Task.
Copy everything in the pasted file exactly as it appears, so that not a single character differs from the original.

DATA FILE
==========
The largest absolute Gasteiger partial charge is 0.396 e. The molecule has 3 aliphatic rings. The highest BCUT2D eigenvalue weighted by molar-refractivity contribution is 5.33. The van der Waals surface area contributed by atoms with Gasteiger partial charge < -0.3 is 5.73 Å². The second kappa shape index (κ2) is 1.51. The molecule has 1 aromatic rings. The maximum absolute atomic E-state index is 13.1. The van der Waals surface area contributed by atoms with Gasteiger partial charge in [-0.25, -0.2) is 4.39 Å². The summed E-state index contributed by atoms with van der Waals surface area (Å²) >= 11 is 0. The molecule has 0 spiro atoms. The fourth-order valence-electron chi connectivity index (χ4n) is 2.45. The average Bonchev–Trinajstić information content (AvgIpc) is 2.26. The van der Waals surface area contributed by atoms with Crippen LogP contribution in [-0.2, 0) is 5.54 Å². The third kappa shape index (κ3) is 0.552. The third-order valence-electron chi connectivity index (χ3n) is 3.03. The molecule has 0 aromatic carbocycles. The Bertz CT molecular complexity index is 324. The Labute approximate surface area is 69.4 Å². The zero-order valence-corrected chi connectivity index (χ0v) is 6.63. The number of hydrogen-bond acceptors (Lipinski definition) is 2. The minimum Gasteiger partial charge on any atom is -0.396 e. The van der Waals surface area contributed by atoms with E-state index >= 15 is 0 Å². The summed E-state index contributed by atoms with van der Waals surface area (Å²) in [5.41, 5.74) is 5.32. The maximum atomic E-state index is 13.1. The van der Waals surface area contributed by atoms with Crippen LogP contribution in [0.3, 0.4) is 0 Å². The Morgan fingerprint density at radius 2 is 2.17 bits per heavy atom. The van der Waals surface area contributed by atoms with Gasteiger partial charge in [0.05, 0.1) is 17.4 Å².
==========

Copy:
The largest absolute Gasteiger partial charge is 0.396 e. The molecule has 3 aliphatic rings. The highest BCUT2D eigenvalue weighted by molar-refractivity contribution is 5.33. The van der Waals surface area contributed by atoms with Gasteiger partial charge < -0.3 is 5.73 Å². The second kappa shape index (κ2) is 1.51. The molecule has 1 aromatic rings. The maximum absolute atomic E-state index is 13.1. The van der Waals surface area contributed by atoms with Gasteiger partial charge in [-0.25, -0.2) is 4.39 Å². The summed E-state index contributed by atoms with van der Waals surface area (Å²) >= 11 is 0. The molecule has 0 spiro atoms. The fourth-order valence-electron chi connectivity index (χ4n) is 2.45. The average Bonchev–Trinajstić information content (AvgIpc) is 2.26. The van der Waals surface area contributed by atoms with Crippen LogP contribution in [-0.2, 0) is 5.54 Å². The third kappa shape index (κ3) is 0.552. The third-order valence-electron chi connectivity index (χ3n) is 3.03. The molecule has 0 aromatic carbocycles. The Bertz CT molecular complexity index is 324. The Labute approximate surface area is 69.4 Å². The zero-order valence-corrected chi connectivity index (χ0v) is 6.63. The number of hydrogen-bond acceptors (Lipinski definition) is 2. The minimum Gasteiger partial charge on any atom is -0.396 e. The van der Waals surface area contributed by atoms with E-state index >= 15 is 0 Å². The summed E-state index contributed by atoms with van der Waals surface area (Å²) in [5.41, 5.74) is 5.32. The maximum atomic E-state index is 13.1. The van der Waals surface area contributed by atoms with Crippen LogP contribution in [0.3, 0.4) is 0 Å². The Morgan fingerprint density at radius 2 is 2.17 bits per heavy atom. The van der Waals surface area contributed by atoms with Gasteiger partial charge in [0.05, 0.1) is 17.4 Å².